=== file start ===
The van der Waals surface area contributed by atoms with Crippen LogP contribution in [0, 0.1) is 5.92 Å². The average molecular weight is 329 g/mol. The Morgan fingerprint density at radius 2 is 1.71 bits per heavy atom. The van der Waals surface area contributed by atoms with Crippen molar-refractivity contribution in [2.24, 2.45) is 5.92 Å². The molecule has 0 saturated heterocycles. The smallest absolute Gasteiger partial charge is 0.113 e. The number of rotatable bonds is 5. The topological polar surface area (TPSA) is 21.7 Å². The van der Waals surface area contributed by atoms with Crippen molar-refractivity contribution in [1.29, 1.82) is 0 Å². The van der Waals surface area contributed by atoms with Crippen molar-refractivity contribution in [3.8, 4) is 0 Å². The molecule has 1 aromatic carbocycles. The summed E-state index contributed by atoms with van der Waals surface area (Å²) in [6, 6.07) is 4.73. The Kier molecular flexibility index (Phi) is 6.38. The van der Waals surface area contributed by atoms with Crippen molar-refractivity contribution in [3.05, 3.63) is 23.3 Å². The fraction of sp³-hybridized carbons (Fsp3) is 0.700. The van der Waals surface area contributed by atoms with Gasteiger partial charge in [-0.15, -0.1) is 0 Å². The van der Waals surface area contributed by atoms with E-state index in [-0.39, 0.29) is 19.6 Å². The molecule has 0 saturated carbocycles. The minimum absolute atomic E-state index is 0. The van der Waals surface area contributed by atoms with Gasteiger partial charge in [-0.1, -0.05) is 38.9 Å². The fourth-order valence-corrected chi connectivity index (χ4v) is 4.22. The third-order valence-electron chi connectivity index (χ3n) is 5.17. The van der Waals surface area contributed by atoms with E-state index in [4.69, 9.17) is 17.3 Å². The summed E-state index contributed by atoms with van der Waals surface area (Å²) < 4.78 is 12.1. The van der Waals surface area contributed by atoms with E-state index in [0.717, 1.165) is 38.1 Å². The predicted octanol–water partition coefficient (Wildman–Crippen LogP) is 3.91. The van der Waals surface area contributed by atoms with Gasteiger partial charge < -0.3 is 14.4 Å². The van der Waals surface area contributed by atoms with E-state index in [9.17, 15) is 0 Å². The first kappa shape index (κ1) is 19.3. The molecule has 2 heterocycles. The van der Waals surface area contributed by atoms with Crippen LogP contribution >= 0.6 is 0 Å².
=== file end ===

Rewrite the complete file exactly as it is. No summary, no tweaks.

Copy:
The van der Waals surface area contributed by atoms with Crippen LogP contribution in [0, 0.1) is 5.92 Å². The average molecular weight is 329 g/mol. The Morgan fingerprint density at radius 2 is 1.71 bits per heavy atom. The van der Waals surface area contributed by atoms with Crippen molar-refractivity contribution in [2.24, 2.45) is 5.92 Å². The molecule has 0 saturated heterocycles. The smallest absolute Gasteiger partial charge is 0.113 e. The number of rotatable bonds is 5. The topological polar surface area (TPSA) is 21.7 Å². The van der Waals surface area contributed by atoms with Crippen molar-refractivity contribution in [1.29, 1.82) is 0 Å². The van der Waals surface area contributed by atoms with Crippen molar-refractivity contribution in [3.8, 4) is 0 Å². The molecule has 1 aromatic carbocycles. The summed E-state index contributed by atoms with van der Waals surface area (Å²) in [6, 6.07) is 4.73. The Kier molecular flexibility index (Phi) is 6.38. The van der Waals surface area contributed by atoms with Crippen molar-refractivity contribution in [3.05, 3.63) is 23.3 Å². The fraction of sp³-hybridized carbons (Fsp3) is 0.700. The van der Waals surface area contributed by atoms with Gasteiger partial charge in [-0.15, -0.1) is 0 Å². The van der Waals surface area contributed by atoms with E-state index in [-0.39, 0.29) is 19.6 Å². The molecule has 0 saturated carbocycles. The minimum absolute atomic E-state index is 0. The van der Waals surface area contributed by atoms with Gasteiger partial charge in [-0.1, -0.05) is 38.9 Å². The fourth-order valence-corrected chi connectivity index (χ4v) is 4.22. The third-order valence-electron chi connectivity index (χ3n) is 5.17. The van der Waals surface area contributed by atoms with E-state index in [4.69, 9.17) is 17.3 Å². The summed E-state index contributed by atoms with van der Waals surface area (Å²) < 4.78 is 12.1. The van der Waals surface area contributed by atoms with E-state index in [0.717, 1.165) is 38.1 Å². The predicted octanol–water partition coefficient (Wildman–Crippen LogP) is 3.91. The van der Waals surface area contributed by atoms with Gasteiger partial charge < -0.3 is 14.4 Å². The van der Waals surface area contributed by atoms with E-state index in [9.17, 15) is 0 Å². The first kappa shape index (κ1) is 19.3. The molecule has 2 heterocycles. The van der Waals surface area contributed by atoms with Crippen LogP contribution >= 0.6 is 0 Å².